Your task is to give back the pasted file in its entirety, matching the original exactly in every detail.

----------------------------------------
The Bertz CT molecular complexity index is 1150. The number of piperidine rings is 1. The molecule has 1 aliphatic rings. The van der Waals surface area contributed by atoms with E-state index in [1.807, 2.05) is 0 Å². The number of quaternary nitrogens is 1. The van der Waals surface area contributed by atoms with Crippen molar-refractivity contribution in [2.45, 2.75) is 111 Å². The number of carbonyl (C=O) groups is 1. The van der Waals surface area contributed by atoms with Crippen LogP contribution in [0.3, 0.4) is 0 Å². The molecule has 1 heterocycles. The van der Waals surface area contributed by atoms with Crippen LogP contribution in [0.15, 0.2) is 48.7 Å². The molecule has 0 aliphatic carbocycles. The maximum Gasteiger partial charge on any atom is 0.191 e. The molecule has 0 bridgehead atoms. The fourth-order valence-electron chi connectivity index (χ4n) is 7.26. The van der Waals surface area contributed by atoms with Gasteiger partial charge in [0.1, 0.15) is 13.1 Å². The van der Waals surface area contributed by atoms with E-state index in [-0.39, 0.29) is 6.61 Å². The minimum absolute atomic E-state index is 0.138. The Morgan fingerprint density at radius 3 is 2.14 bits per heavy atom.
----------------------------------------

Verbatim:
The Bertz CT molecular complexity index is 1150. The number of piperidine rings is 1. The molecule has 1 aliphatic rings. The van der Waals surface area contributed by atoms with E-state index in [1.807, 2.05) is 0 Å². The number of quaternary nitrogens is 1. The van der Waals surface area contributed by atoms with Crippen molar-refractivity contribution in [2.45, 2.75) is 111 Å². The number of carbonyl (C=O) groups is 1. The van der Waals surface area contributed by atoms with Crippen LogP contribution in [0.3, 0.4) is 0 Å². The molecule has 1 heterocycles. The van der Waals surface area contributed by atoms with Crippen LogP contribution in [0.15, 0.2) is 48.7 Å². The molecule has 0 aliphatic carbocycles. The maximum Gasteiger partial charge on any atom is 0.191 e. The molecule has 0 bridgehead atoms. The fourth-order valence-electron chi connectivity index (χ4n) is 7.26. The van der Waals surface area contributed by atoms with Gasteiger partial charge in [0.1, 0.15) is 13.1 Å². The van der Waals surface area contributed by atoms with E-state index in [-0.39, 0.29) is 6.61 Å². The minimum absolute atomic E-state index is 0.138. The Morgan fingerprint density at radius 3 is 2.14 bits per heavy atom.